The Real Crash Davis
Four years ago J.R. Phillips was the new Will Clark. A tough customer from the rugged LA suburb of La Puente, where he was once stabbed at a party, Phillips was a hairy-chested homer hitter with a trademark Tarzan yell that could bust your eardrums. He hit 27 homers for the Triple A Phoenix Firebirds in 1994, and when Clark went free agent in '95, Phillips—sporting a COMPLACENCY SUCKS T-shirt under his jersey—stepped in at first base for the Giants. Boom! Opening Day home run off Greg Maddux.
The boom went bust. Phillips's bats, broken in during long BP sessions until all the impact dents evened out, turned to dust. On June 2 he was hitting .099:10 for 101. The Giants sent him down, then traded him to the Phillies, who let him go in '96. After a stint with the Astros, he had a career .184 average, with 21 homers in 217 big league games.
Last December the erstwhile home run hero of the Mexican winter league's Culiacan Tomato Growers signed with the Rockies as a minor league free agent. "It's my 12th year of professional ball," said Phillips, 29, as he headed for Colorado Springs of the Pacific Coast League. He had long since been fitted with the dreaded 4A tag—too good for Triple A, not quite good enough for the majors—but he had a simple plan: "Go down there and put up some ungodly numbers."
A swing tinkerer, Phillips tried standing more upright with his hands higher. Boom! He hit a club-record 41 homers to lead the minor leagues, batted .311 with 100 RBIs and earned a September call-up. Last Saturday night Rockies manager Jim Leyland sent Phillips to pinch-hit in the eighth inning of a 6-6 game against the Brewers. He drove an 0-1 pitch 427 feet into the second deck, and Colorado won 7-6. "I was floating around the bases," he said.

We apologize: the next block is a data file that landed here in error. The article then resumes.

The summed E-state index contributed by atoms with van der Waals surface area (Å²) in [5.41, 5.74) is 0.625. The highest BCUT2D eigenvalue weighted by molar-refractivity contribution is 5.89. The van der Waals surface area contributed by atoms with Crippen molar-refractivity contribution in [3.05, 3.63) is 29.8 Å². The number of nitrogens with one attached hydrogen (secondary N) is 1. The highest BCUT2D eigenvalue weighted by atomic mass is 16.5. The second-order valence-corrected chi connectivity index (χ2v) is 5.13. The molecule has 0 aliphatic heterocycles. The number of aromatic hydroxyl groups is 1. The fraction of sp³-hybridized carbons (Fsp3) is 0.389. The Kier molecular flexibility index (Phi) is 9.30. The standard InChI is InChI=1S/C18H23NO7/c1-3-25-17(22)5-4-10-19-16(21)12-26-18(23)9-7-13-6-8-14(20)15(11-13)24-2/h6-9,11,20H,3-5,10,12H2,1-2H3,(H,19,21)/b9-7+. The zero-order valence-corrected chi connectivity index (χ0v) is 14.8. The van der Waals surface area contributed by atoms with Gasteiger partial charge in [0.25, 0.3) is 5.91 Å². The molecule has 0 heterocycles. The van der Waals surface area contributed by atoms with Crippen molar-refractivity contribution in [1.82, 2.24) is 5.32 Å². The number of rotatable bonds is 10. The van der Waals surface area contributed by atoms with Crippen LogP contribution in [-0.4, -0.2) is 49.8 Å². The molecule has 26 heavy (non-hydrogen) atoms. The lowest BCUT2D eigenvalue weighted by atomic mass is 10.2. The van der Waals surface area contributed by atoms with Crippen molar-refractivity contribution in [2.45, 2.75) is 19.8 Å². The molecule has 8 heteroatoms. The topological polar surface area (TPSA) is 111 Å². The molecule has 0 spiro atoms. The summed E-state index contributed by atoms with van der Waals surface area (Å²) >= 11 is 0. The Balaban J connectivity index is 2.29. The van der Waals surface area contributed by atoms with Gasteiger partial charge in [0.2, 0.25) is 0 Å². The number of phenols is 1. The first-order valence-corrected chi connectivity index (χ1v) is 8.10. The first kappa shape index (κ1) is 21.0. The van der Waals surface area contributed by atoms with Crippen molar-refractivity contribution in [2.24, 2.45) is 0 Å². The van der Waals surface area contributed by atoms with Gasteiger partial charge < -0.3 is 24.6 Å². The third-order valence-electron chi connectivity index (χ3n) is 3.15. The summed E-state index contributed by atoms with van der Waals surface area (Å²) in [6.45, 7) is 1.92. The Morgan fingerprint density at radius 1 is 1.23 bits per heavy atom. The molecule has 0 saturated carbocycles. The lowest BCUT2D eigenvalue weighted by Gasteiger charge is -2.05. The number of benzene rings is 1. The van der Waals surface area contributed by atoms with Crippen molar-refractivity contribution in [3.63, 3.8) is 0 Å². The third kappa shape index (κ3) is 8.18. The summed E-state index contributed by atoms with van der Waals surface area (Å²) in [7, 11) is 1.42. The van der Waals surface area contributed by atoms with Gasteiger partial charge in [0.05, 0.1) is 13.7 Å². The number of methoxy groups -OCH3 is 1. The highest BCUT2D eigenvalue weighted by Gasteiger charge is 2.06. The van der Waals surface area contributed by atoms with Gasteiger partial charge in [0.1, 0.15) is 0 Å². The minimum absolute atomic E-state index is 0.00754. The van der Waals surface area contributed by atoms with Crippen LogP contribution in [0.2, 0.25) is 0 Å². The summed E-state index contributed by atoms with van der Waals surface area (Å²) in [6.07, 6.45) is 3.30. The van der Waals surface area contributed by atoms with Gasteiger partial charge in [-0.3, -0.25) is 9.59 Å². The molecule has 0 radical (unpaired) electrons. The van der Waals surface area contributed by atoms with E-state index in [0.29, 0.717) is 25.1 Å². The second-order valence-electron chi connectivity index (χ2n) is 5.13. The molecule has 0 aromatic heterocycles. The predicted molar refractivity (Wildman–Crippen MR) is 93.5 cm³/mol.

The next afternoon he had a key double in a Rockies rally. Phillips knows he can't displace Todd Helton at first base in Colorado, "but I've opened up some eyes in Japan," he said. "If the Rockies don't want me back, maybe I'll go over there."
Complacency? Not in this hairy chest. "It does wear on you," Phillips said of his struggle to find his place in the game, "but you're getting paid to play baseball. Ain't nothing better."
The hottest parlor game in Italy is trying to guess the identity of two men who claim they threw a pro soccer match last year. The scandal has rocked two major religions, Catholicism and calcio—Italian for soccer—and cast a pall over the prestigious Serie A league.
In August the news magazine Famiglia Cristiana, which is owned by the Council of Italian Bishops, ran a letter purportedly from a player claiming that he'd thrown a "very important" match in exchange for a new contract from another team. "I no longer feel alive," he wrote. "I feel a burden on my soul, my conscience is hurt, I am no longer a man." The letter sparked a storm of speculation in soccer-mad Italy, a squall that gained force when newspapers in Milan and Turin printed a missive from someone claiming to be a former teammate of the first letter-writer, stating that he had helped fix the match.